In the early days of this year, a tweet by the Canadian author Heidi Priebe was shared widely across social media. “January is not the month for starting a new life, sorry,” Priebe wrote. “You’re thinking of April or September. January is a Sunday afternoon. It is for sleeping in, making cinnamon rolls, having sex and reading bad fiction books.”
I thought of this the following week, when the BBC announced the winner of its annual poll of new musical artists to watch in the coming year. The title is coveted—previous winners have included Adele, Haim and Billie Eilish—and this year it went to the inventive and thoroughly worthy indie-rock five-piece the Last Dinner Party. Still, as with most years, it was hard not to feel jarred by the contest’s arrival so early in the calendar. I was half asleep making cinnamon rolls; I was content just listening to midwinter favourites from my record collection.
There is something unrelenting about the seasons these days. And when I say “seasons” what I mean is “commercial windows”. Summer turns to pumpkin spice to Halloween, Hanukkah, Christmas. Then New Year and on to Valentine’s. No week is left unmilked or unmarketed.
This happens as much in the music world as any other, and, by the time we reach January, I am exhausted by it all. The last thing I think any of us need as the year turns is a stream of Ones to Watch features. We do not require a burst of new bands to accompany the dry days and fitness regimes. It’s all too loud and too glaring. Each January, when I am inevitably asked to contribute my own tips for the coming year, I remember the indignation of the actor Phil Daniels in his guest spot on Blur’s “Parklife”, roused from his slumber by unwelcome cacophony: “I get up when I want,” he says, “except on Wednesdays, when I get rudely awakened by the dustmen.”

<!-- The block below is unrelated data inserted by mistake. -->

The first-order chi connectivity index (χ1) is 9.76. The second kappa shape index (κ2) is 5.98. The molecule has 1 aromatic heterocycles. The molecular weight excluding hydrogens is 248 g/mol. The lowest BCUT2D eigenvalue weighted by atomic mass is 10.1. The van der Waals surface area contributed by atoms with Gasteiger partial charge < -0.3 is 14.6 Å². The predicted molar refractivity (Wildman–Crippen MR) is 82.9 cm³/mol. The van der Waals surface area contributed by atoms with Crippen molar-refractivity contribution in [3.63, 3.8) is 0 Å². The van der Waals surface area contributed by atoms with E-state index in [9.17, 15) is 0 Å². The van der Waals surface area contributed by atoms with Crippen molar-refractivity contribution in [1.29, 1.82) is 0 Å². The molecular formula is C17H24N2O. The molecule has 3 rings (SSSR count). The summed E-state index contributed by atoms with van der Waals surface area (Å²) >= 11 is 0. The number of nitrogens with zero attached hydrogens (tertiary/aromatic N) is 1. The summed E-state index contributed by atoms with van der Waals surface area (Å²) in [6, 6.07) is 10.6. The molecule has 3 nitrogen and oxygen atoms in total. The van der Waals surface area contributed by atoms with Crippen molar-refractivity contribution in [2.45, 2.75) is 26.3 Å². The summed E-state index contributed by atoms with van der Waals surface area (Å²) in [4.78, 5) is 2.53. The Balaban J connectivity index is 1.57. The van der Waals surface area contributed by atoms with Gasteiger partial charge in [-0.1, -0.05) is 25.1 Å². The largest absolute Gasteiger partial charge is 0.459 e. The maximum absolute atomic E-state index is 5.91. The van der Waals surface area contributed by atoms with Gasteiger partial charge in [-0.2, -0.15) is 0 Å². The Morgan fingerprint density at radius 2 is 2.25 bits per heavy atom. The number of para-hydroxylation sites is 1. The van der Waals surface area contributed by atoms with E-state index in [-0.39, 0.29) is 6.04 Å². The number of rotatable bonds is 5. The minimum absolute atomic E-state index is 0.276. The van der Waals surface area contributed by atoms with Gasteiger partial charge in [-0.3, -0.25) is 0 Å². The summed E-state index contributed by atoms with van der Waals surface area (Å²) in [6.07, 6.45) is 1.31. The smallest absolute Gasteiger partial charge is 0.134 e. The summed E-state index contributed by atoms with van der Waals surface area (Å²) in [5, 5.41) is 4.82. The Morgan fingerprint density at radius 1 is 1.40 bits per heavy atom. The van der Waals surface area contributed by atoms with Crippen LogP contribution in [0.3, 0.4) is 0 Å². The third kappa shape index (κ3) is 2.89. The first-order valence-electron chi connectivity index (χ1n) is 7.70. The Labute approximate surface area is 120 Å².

We do not require a burst of new bands to accompany the dry days and fitness regimes
It’s not that these hot tips and glittering recommendations don’t have a place, it’s that they might arrive at a time when they would feel less abrasive. “You’re thinking of April or September,” as Priebe put it; months when the land holds more excitement—the promise of gathering spring, the new-shoed clip of autumn. But not now. Not in the muted months of the year. Let us rest.
A few years ago, the online radio station Amateurism asked me to broadcast a show for them in the days between a lockdown Christmas and New Year. I gave a great deal of thought to the matter of music for a faded season and came up with a playlist I affectionately named “Bleak Midwinter Plague Songs”. It’s one to which I now return every late December and on through January and February. It has Kae Tempest and Mary Lattimore, Alan Lee and Lael Neale. In perhaps my favourite segue, Mary Oliver reads her poem “Night and the River” against a cello setting, then gives way to Kate Bush’s “And Dream of Sheep”. It has a sense of a world coming into view, I think; of beauty just around the corner.
The show began with Lhasa de Sela’s “Soon This Space Will Be Too Small”, a track from the singer’s 2003 album The Living Road. De Sela was born in the US, but lived variously in Mexico, Canada and France. She sang in Spanish, French and English, briefly joined the circus and recorded three acclaimed albums before she died of breast cancer on New Year’s Day 2010, aged just 37.
Once, Lhasa gave a short introduction to a live performance of the song—you can find it on YouTube. “When we’re conceived we appear in our mother’s womb like a little tiny light,” she said. “Suspended in immense space. And there’s no sound, it’s completely dark, and time doesn’t seem to exist.” But over time, we grow bigger. The immense space becomes uncomfortably small. The world beyond gets closer and louder. “And sometimes,” de Sela added, “mixed in with the sounds and sensations of this world, we hear sounds and feel shocks that come from yet another world.”
It’s a passage I think about often; its poignancy in the light of de Sela’s passing; the idea that perhaps it was not so much a death she met as the space of this world becoming too small for her. But I think of it, too, each January, when we find ourselves suspended in the immense space of a new year.
Soon, I know, the new world will grow closer and louder. There will be new sounds, new bands, new sensations. But this is not the time for musical rebirth; it is for the songs of sleeping in and Sunday afternoons. The Last Dinner Party can wait.